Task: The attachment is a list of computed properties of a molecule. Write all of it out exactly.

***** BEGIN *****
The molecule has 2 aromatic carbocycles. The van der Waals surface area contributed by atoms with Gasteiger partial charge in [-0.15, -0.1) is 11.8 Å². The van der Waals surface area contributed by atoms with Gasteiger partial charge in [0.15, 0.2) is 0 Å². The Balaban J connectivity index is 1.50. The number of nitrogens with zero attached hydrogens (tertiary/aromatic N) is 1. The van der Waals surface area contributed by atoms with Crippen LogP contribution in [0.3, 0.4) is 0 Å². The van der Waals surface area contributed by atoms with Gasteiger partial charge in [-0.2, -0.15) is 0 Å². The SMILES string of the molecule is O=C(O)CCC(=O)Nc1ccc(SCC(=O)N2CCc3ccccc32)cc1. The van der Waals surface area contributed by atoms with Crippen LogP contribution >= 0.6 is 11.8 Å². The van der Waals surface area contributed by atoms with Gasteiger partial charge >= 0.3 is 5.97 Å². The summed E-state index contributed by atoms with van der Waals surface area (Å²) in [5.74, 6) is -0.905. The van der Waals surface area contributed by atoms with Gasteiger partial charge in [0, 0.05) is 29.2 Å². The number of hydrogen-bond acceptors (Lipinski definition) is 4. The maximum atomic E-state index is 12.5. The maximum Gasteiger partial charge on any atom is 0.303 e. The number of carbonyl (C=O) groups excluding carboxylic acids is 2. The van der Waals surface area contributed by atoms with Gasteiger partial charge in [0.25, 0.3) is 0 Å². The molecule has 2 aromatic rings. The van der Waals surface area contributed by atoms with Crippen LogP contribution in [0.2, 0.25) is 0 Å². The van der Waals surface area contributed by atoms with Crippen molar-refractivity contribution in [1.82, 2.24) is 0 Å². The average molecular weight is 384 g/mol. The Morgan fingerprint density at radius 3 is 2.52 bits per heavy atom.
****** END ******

The molecule has 2 aromatic carbocycles. The van der Waals surface area contributed by atoms with Gasteiger partial charge in [-0.15, -0.1) is 11.8 Å². The van der Waals surface area contributed by atoms with Gasteiger partial charge in [0.15, 0.2) is 0 Å². The Balaban J connectivity index is 1.50. The number of nitrogens with zero attached hydrogens (tertiary/aromatic N) is 1. The van der Waals surface area contributed by atoms with Crippen LogP contribution in [0.3, 0.4) is 0 Å². The van der Waals surface area contributed by atoms with Gasteiger partial charge in [-0.2, -0.15) is 0 Å². The SMILES string of the molecule is O=C(O)CCC(=O)Nc1ccc(SCC(=O)N2CCc3ccccc32)cc1. The van der Waals surface area contributed by atoms with Crippen LogP contribution >= 0.6 is 11.8 Å². The van der Waals surface area contributed by atoms with Gasteiger partial charge >= 0.3 is 5.97 Å². The summed E-state index contributed by atoms with van der Waals surface area (Å²) in [5.74, 6) is -0.905. The van der Waals surface area contributed by atoms with Gasteiger partial charge in [0, 0.05) is 29.2 Å². The number of hydrogen-bond acceptors (Lipinski definition) is 4. The maximum atomic E-state index is 12.5. The maximum Gasteiger partial charge on any atom is 0.303 e. The number of carbonyl (C=O) groups excluding carboxylic acids is 2. The van der Waals surface area contributed by atoms with Gasteiger partial charge in [0.25, 0.3) is 0 Å². The molecule has 2 aromatic rings. The van der Waals surface area contributed by atoms with Crippen LogP contribution in [0.2, 0.25) is 0 Å². The van der Waals surface area contributed by atoms with Crippen molar-refractivity contribution in [1.82, 2.24) is 0 Å². The average molecular weight is 384 g/mol. The Morgan fingerprint density at radius 3 is 2.52 bits per heavy atom.